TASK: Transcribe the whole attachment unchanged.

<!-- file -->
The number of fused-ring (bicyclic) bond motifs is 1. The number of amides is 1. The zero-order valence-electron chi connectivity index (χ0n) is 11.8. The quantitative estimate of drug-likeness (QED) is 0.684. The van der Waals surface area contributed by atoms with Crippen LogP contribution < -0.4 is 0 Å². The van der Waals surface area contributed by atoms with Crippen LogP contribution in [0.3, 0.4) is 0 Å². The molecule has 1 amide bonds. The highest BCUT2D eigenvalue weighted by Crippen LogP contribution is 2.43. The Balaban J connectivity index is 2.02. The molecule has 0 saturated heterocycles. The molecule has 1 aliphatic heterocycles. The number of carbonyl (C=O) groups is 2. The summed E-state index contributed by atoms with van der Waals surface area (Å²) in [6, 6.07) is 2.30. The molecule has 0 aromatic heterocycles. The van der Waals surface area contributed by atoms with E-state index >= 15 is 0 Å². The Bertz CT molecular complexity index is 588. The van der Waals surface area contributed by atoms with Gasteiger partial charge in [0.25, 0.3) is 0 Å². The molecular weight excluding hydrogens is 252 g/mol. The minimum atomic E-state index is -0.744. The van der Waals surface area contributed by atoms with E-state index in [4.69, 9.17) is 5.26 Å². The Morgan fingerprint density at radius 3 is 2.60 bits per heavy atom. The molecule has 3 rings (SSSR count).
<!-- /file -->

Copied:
The number of fused-ring (bicyclic) bond motifs is 1. The number of amides is 1. The zero-order valence-electron chi connectivity index (χ0n) is 11.8. The quantitative estimate of drug-likeness (QED) is 0.684. The van der Waals surface area contributed by atoms with Crippen LogP contribution < -0.4 is 0 Å². The van der Waals surface area contributed by atoms with Crippen LogP contribution in [0.3, 0.4) is 0 Å². The molecule has 1 amide bonds. The highest BCUT2D eigenvalue weighted by Crippen LogP contribution is 2.43. The Balaban J connectivity index is 2.02. The molecule has 0 saturated heterocycles. The molecule has 1 aliphatic heterocycles. The number of carbonyl (C=O) groups is 2. The summed E-state index contributed by atoms with van der Waals surface area (Å²) in [6, 6.07) is 2.30. The molecule has 0 aromatic heterocycles. The van der Waals surface area contributed by atoms with E-state index >= 15 is 0 Å². The Bertz CT molecular complexity index is 588. The van der Waals surface area contributed by atoms with Gasteiger partial charge in [0.25, 0.3) is 0 Å². The molecular weight excluding hydrogens is 252 g/mol. The minimum atomic E-state index is -0.744. The van der Waals surface area contributed by atoms with E-state index in [4.69, 9.17) is 5.26 Å². The Morgan fingerprint density at radius 3 is 2.60 bits per heavy atom. The molecule has 3 rings (SSSR count).